In my previous post we had some good discussion regarding rule # 1:
The best product managers follow the Pragmatic Marketing maxim: Your opinion, while interesting, is irrelevant. Always use market facts to decide the best course of action.
The general sense of the responses was that this rule doesn't allow for innovation. So I tracked down Steve Johnson who was the source of the rules for comments. Here is his response (with permission):
Amazing that "use market facts" is somehow being misinterpreted as "Ask people what they want." The internet solved a huge, documented problem; people didn't ask for it by name but they had long asked for a solution to the problem of connecting businesses and consumers with a single connection point.
True, I don't rely too heavily on product management encouraging innovation; more often I need them to curb unfocused featureitis disguised as innovation.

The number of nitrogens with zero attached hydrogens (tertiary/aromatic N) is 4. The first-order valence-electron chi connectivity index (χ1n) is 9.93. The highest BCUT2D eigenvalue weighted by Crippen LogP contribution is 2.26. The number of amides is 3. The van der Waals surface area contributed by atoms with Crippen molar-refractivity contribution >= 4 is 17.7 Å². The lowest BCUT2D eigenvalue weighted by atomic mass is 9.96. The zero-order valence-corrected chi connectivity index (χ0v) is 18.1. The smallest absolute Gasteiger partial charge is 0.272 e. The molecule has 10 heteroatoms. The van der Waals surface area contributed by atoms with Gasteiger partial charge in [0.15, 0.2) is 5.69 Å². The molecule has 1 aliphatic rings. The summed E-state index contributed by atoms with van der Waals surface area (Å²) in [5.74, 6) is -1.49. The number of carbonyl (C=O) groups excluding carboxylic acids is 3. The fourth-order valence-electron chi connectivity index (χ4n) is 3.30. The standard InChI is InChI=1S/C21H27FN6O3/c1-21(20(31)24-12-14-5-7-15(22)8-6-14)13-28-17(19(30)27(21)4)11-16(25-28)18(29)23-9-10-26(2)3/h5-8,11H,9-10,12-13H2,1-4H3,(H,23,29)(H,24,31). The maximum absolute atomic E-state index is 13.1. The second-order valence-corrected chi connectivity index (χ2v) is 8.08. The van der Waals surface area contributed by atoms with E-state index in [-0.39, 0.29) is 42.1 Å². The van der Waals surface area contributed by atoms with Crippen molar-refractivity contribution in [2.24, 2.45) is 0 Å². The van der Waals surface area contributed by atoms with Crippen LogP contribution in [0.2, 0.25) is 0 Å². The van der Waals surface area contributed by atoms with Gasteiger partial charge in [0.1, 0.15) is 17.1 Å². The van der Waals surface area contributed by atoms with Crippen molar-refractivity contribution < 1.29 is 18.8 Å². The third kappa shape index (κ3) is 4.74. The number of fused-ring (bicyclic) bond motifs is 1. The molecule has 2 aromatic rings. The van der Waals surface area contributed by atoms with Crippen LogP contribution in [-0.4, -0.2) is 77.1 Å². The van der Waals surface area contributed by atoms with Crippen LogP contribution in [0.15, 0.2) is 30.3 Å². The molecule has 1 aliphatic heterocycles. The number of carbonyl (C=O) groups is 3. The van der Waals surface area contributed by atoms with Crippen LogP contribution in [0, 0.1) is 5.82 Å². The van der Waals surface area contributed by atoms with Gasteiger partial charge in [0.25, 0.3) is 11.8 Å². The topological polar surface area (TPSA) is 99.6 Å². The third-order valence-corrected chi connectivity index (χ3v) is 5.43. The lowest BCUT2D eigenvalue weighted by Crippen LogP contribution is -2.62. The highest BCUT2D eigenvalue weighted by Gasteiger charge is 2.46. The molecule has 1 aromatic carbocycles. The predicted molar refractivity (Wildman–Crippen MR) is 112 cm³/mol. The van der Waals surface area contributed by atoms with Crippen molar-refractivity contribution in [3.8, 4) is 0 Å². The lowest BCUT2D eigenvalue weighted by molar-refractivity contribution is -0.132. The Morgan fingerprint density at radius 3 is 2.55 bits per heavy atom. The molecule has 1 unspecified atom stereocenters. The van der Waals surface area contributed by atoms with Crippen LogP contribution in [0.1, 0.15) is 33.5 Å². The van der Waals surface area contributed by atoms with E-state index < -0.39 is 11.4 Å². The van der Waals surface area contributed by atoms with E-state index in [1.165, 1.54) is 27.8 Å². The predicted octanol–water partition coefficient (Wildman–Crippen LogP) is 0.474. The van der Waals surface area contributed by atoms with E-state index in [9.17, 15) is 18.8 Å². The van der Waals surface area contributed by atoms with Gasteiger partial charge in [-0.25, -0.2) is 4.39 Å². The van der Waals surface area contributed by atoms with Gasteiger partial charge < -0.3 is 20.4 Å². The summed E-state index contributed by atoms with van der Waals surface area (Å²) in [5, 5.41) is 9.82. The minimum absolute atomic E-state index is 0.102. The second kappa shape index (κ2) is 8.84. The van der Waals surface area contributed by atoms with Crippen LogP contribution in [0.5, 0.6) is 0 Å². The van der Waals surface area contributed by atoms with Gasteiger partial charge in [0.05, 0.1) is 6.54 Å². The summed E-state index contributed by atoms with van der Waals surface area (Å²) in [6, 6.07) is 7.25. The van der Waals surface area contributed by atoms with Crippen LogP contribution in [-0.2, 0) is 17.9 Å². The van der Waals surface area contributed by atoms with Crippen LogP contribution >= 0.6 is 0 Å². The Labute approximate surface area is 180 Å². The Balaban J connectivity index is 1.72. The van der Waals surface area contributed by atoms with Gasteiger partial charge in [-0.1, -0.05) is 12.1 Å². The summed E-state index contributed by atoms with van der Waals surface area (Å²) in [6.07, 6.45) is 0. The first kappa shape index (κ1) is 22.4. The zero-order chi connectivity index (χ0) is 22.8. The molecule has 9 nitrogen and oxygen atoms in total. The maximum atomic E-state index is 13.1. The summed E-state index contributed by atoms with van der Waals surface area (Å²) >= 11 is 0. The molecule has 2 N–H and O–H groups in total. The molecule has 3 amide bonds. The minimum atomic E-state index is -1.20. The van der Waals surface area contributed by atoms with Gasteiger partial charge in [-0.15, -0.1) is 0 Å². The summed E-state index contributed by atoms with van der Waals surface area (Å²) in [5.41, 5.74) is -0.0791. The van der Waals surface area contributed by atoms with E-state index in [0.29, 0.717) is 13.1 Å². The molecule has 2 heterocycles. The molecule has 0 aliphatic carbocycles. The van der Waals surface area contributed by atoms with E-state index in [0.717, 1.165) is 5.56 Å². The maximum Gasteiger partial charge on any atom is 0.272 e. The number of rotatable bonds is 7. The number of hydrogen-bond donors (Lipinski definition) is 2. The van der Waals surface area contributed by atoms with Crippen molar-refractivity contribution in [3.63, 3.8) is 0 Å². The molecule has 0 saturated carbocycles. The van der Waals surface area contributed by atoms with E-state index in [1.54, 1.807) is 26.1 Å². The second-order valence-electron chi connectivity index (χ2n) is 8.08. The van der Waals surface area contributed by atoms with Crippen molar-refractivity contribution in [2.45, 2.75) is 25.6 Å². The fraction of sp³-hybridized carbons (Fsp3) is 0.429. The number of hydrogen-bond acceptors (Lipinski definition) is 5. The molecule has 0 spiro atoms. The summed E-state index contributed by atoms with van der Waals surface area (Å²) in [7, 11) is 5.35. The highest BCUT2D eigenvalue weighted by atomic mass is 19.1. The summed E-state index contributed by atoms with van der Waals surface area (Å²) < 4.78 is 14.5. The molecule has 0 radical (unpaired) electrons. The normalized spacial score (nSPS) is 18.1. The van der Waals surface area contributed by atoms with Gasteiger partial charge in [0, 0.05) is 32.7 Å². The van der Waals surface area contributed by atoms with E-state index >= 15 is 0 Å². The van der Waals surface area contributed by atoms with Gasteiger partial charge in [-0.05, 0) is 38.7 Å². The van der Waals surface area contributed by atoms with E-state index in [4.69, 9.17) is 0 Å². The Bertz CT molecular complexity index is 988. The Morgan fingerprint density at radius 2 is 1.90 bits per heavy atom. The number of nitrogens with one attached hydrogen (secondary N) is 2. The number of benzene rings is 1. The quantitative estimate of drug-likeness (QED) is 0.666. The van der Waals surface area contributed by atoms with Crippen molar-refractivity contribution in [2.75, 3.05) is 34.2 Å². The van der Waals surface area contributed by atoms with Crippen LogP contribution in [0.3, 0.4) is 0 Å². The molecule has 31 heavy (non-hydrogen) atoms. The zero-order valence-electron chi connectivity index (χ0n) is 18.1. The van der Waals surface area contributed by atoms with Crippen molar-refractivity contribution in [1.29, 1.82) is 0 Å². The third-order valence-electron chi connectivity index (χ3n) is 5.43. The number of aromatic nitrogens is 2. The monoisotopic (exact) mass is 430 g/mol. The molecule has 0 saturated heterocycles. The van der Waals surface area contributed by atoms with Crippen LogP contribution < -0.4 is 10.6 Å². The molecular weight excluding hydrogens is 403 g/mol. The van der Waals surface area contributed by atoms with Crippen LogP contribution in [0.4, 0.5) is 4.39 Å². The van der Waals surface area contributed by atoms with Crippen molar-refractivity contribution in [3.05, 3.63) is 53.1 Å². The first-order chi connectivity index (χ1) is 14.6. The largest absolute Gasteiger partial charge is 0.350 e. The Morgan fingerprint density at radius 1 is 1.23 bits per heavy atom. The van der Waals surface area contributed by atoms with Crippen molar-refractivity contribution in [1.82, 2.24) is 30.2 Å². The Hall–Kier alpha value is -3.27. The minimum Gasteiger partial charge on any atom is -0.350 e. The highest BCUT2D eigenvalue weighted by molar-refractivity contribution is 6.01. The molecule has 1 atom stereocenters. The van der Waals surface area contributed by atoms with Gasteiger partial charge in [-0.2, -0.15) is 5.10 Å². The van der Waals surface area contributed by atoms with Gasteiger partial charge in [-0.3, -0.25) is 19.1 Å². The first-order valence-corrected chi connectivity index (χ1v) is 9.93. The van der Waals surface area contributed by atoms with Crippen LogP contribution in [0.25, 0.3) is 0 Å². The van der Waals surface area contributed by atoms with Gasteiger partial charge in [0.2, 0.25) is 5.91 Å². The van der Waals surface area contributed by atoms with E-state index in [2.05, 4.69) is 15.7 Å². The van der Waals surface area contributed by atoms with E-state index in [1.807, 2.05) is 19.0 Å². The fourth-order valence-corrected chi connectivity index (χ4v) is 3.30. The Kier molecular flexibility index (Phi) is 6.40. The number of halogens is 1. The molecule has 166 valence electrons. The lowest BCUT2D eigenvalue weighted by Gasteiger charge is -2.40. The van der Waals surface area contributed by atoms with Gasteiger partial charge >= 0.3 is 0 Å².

Steve has a good point here. In the past I've noticed a similar disconnect between the desire to have "innovative" products and a willingness to collect data. Somehow people get to the point where what they believe is more important. This doesn't mean you have to ask people what they like, you can observe what they use, which is probably more accurate anyway.
Amazon, Ebay, Google and many others try new things all the time without lots of fanfare to see if they get used (i.e. market facts) to see if an idea is worthwhile.
Malcolm Gladwell in his Pop!Tech 2004 presentation (via ITConversations) talked about the Aeron chair and how people hated it at first, but gradually it became the best selling office chair of all time. His point was that people don't really know what they want. A common theme in software circles (the users don't really know what they need) there is some truth to it. But users (the market) will tell you if it is useful and you can save yourself a lot of time and effort if you collect some market facts.
Reference: A copyrighted story from SoftwareCEO written by Bob Weinstein Software product management: If you can't define it, you're doing a bad job at it and published by Pragmatic Marketing on productmarketing.com
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